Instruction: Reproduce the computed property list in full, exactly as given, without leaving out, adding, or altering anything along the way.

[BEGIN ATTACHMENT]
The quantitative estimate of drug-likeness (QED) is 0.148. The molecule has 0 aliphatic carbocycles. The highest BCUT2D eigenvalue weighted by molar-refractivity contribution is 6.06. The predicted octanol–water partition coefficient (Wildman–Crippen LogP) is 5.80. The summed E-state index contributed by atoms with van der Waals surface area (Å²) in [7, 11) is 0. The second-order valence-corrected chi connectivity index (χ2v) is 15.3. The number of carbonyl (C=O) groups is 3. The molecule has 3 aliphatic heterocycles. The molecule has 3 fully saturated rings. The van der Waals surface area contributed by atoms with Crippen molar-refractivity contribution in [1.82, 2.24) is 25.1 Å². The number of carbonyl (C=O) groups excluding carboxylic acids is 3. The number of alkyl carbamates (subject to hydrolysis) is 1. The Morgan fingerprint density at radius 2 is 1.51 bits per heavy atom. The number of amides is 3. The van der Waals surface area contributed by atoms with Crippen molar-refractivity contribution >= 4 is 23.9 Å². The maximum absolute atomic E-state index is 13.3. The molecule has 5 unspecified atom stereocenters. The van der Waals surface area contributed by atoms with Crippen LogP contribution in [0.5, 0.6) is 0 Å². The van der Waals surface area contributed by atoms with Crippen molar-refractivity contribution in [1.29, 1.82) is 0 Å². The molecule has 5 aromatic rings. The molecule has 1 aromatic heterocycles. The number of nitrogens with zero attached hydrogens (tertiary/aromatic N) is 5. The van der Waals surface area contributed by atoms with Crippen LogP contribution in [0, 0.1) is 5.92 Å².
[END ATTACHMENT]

The quantitative estimate of drug-likeness (QED) is 0.148. The molecule has 0 aliphatic carbocycles. The highest BCUT2D eigenvalue weighted by molar-refractivity contribution is 6.06. The predicted octanol–water partition coefficient (Wildman–Crippen LogP) is 5.80. The summed E-state index contributed by atoms with van der Waals surface area (Å²) in [7, 11) is 0. The second-order valence-corrected chi connectivity index (χ2v) is 15.3. The number of carbonyl (C=O) groups is 3. The molecule has 3 aliphatic heterocycles. The molecule has 3 fully saturated rings. The van der Waals surface area contributed by atoms with Crippen molar-refractivity contribution in [1.82, 2.24) is 25.1 Å². The number of carbonyl (C=O) groups excluding carboxylic acids is 3. The number of alkyl carbamates (subject to hydrolysis) is 1. The Morgan fingerprint density at radius 2 is 1.51 bits per heavy atom. The number of amides is 3. The van der Waals surface area contributed by atoms with Crippen molar-refractivity contribution >= 4 is 23.9 Å². The maximum absolute atomic E-state index is 13.3. The molecule has 5 unspecified atom stereocenters. The van der Waals surface area contributed by atoms with Crippen LogP contribution in [0.5, 0.6) is 0 Å². The van der Waals surface area contributed by atoms with Crippen molar-refractivity contribution in [1.29, 1.82) is 0 Å². The molecule has 5 aromatic rings. The molecule has 1 aromatic heterocycles. The number of nitrogens with zero attached hydrogens (tertiary/aromatic N) is 5. The van der Waals surface area contributed by atoms with Crippen LogP contribution in [0, 0.1) is 5.92 Å².